LINK to The Aztecs: both contain figures of female rule; Queen Elizabeth and Barbara as Yetaxa. Sure, it’s not great. Suggestions welcome!

NEXT TIME… The sun is blazing high in the sky over the New Atlantic, the perfect setting for a contemplation of Gridlock.

The Monster, the Doctor and Dalek (2005)


We are so used to Doctor Who these days. We get new episodes every year and a special at Christmas. We’ve had eight series and over 100 new episodes. We take it for granted that every year there’ll be more of it. But it wasn’t always the case.

Back in 2005, each new episode was a miracle. Everyone had thought Doctor Who was dead. The idea that it might come back was only a dream. The news that it was coming back for a 13 episode series on BBC1 was almost unbelievable. Then on top of all that it turned out to be good…  Well, to steal a word from Christopher Eccleston’s Doctor, it was fantastic. Meaning it was like a fantasy.

Episode 6 in that joyous run is Dalek. Cunningly held back to counter any mid season slide in ratings, this was an event within the bigger event of the show’s return. And while the other episodes had been good,  I distinctly remember watching this on broadcast and thinking this was where it really felt like the series was clicking. If it weren’t for those gas mask zombies, it would surely be the stand out episode of that first year of Doctor Who‘s revival. Perhaps it still is.

Its job was to reintroduce the Daleks as an integral part of the series iconography, to an audience who had not given a flying Thal about them for about twenty years. Who didn’t even know them, unless they had seen them as the butt of jokes on TV ads and sketch shows. It pulls off this trick by concentrating on just one Dalek, running amok in a billionaire tyrant’s underground headquarters. And look, we all want this for Murdoch, but that’s not the point.

No, the point is that it does it methodically and effectively; it drip feeds information about the Dalek, gradually revealing its powers, confounding expectations about its limitations, so that by the end of the episode, they are firmly established as big metal badasses. In the season finale, there’s a moment when Rose acknowledges a job well done in this episode when she says, ‘There’s thousands of them now. We could hardly stop one. What’re we going to do?’. We know what she means because the Dalek in Dalek is so formidable.

But I think the really clever thing this episode does is the role reversal between the Doctor and the monster.

We’re used to having villains presented as a dark mirror of the Doctor. In fact that might be essential to any hero/villain relationship. Anyway, you can list them off by heart. The Master, Davros, the Valeyard… but even comparatively b-list villains, like Borusa or Professor Lazarus to choose two random examples, are always there for us to compare to the Doctor.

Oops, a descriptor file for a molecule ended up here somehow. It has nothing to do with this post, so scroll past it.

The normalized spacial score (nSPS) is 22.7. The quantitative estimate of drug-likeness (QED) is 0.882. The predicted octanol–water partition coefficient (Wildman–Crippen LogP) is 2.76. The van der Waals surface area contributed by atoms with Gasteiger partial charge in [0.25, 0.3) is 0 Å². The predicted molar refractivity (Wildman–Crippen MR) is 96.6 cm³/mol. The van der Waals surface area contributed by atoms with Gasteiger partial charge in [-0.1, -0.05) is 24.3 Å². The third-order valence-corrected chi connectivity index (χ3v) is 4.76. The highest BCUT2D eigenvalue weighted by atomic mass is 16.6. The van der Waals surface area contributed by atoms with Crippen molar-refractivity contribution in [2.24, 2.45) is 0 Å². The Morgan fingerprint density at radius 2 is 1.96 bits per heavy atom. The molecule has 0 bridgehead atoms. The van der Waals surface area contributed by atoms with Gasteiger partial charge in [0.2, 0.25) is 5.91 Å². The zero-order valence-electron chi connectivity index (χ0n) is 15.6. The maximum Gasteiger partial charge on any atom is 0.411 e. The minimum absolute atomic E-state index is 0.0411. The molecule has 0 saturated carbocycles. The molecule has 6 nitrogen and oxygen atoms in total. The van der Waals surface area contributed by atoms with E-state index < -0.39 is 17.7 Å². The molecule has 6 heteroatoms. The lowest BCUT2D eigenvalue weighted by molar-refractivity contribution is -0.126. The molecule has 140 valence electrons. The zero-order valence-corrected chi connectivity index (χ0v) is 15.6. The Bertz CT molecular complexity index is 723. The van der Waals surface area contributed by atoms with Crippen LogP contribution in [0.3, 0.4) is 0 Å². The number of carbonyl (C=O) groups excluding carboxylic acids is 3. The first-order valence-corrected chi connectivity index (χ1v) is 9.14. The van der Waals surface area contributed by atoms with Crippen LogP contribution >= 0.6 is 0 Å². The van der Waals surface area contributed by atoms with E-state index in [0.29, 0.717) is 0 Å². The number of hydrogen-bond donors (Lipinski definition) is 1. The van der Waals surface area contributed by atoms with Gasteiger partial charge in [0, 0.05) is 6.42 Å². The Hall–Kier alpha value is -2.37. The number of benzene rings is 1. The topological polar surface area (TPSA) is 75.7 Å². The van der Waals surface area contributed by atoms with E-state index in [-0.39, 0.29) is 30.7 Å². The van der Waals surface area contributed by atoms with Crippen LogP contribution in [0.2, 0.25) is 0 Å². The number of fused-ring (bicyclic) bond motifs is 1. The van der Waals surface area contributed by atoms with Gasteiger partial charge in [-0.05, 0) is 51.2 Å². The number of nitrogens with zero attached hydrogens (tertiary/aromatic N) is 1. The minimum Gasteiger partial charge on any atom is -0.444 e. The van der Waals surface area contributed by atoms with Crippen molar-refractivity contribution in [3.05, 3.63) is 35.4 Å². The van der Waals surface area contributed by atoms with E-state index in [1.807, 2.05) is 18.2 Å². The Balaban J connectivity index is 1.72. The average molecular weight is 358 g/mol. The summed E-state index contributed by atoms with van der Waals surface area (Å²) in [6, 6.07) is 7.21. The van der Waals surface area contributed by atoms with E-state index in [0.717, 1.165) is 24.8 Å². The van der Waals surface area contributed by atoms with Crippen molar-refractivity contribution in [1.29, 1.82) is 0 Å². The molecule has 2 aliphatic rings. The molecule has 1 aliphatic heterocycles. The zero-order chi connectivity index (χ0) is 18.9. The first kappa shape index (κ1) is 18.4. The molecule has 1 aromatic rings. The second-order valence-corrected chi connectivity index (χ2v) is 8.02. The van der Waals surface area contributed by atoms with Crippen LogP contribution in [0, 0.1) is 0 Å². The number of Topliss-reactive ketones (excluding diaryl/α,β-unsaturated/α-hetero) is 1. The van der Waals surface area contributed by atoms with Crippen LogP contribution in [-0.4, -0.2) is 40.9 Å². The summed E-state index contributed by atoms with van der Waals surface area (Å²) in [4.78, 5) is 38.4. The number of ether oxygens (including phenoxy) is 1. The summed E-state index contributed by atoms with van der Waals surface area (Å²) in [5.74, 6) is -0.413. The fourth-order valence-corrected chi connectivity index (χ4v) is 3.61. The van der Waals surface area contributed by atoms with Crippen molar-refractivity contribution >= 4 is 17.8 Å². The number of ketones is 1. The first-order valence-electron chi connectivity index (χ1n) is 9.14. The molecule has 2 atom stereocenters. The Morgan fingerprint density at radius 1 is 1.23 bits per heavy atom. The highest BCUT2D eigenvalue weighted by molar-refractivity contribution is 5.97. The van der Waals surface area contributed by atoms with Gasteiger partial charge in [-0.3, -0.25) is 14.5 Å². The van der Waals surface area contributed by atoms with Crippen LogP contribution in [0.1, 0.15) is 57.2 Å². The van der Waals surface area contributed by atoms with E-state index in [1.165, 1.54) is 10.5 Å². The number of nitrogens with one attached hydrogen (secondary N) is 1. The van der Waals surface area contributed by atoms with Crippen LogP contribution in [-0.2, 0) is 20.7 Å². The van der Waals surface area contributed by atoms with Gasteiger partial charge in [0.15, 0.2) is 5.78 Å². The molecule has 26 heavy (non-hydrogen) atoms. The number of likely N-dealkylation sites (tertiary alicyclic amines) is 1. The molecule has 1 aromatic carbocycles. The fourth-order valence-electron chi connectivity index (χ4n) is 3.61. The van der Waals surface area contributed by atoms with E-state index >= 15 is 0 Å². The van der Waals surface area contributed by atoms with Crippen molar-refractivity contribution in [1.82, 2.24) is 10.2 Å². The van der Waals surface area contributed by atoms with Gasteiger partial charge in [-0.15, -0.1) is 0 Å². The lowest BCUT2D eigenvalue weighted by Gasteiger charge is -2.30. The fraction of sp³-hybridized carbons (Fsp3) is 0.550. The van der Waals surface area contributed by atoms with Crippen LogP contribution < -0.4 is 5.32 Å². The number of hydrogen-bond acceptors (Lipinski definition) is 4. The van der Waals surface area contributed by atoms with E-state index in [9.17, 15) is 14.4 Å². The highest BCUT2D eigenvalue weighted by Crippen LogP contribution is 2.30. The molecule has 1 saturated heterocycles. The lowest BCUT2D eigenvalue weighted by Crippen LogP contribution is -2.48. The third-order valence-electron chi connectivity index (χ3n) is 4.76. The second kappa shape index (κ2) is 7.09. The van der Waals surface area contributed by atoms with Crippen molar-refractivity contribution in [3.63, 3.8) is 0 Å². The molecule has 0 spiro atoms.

To directly compare the Doctor to a monster is rarer, but that’s what Dalek does, through role reversal. The Doctor for instance, played with saliva propelling emotion by Eccleston, behaves in a very un-Doctorly way. Upon first discovering the Dalek, the Doctor does not do any of his normal tricks. He doesn’t negotiate or befriend or cajole. He just tries to exterminate it. The first instinct of a Dalek.

The Dalek meanwhile demonstrates its Doctory ingenuity at every turn. It absorbs energy from Rose and escapes by tricking its enemies into a false sense of security before suckering their faces. Its next step is to absorb information. ‘The Dalek’s a genius,’ the Doctor warns. So just like him then, but murderous. Oh, he’s that too now.

For the rest of the episode, the Doctor is largely impotent. He can merely react to what Dalek does. It’s his own tactic turned against him. While the Dalek methodically climbs the levels of Van Statten’s space museum, countering every attempt to destroy it with silent determination, the Doctor’s reduced to tapping on a laptop, shutting bulkheads by remote control.

This culminates in a famous scene where the Dalek chooses to destroys a room full of soldiers by setting the sprinkler system off and electrocuting them with one zappy shot. It’s interesting because there’s no plot reason for it to show such an innovative approach to death; we all know it could just pick off those guards one by one. It chooses the showy way of killing, presumably as a display of strength and to terrify any onlookers. It certainly seems to work on the Doctor, who ends up bawling at the screen, like a showrunner who’s reading on doctorwhonews.net that his season premiere has been leaked online: ‘why can’t you just DIE?!’ But this is surely the Doctor’s modus operandi: come up with a clever solution which not only does the job but underlines your point.

The Dalek gets a bad dose of mercy from being touched by Rose, meaning it thinks twice before exterminating all and sundry. But it also uses Rose as a hostage, manipulating the Doctor’s emotions by threatening to kill her so that he will open a bulkhead (cue more laptop tapping). Now that in itself is not overly Doctor-esque, but when it says “What use are emotions if you will not save the woman you love?” its awkward lack of familiarity with human relationships sounds a bit like someone else we know.

By episode’s end, the Dalek has used guile and intelligence to work its way to freedom, and stands at the finale with the spunky girl by its side. The Doctor on the other hand has resorted to wielding a big gun. Rose says to him, ‘What the hell are you changing into?’ making the implied point explicit. As it turns out, the story’s conclusion has very little to do with him. The Dalek commits suicide with Rose’s consent, while the Doctor is reduced to a bystander. In a strange way, the Dalek has won, while the Doctor has failed at every turn.

We’re so used to Doctor Who these days, but back when we had just 13 episodes of new Who, this one felt like a keeper. It does its job. It brings back the Daleks. But it also forces us to look at the Doctor in a new light. And that’s an astonishingly confident move only 6 episodes in.

‘You would make a good Dalek’ the monster tells the Doctor. He could at least be polite enough to repay the compliment.

LINK to Silver Nemesis. Because there’s a Cyberman’s head on display in Van Statten’s museum, this is the first time we’ve seen one since Silver Nemesis. Unless you count Dimensions in Time, and if you do, god help you.

NEXT TIME: Are you picking your nose? More bubbling lumps of hate in Revelation of the Daleks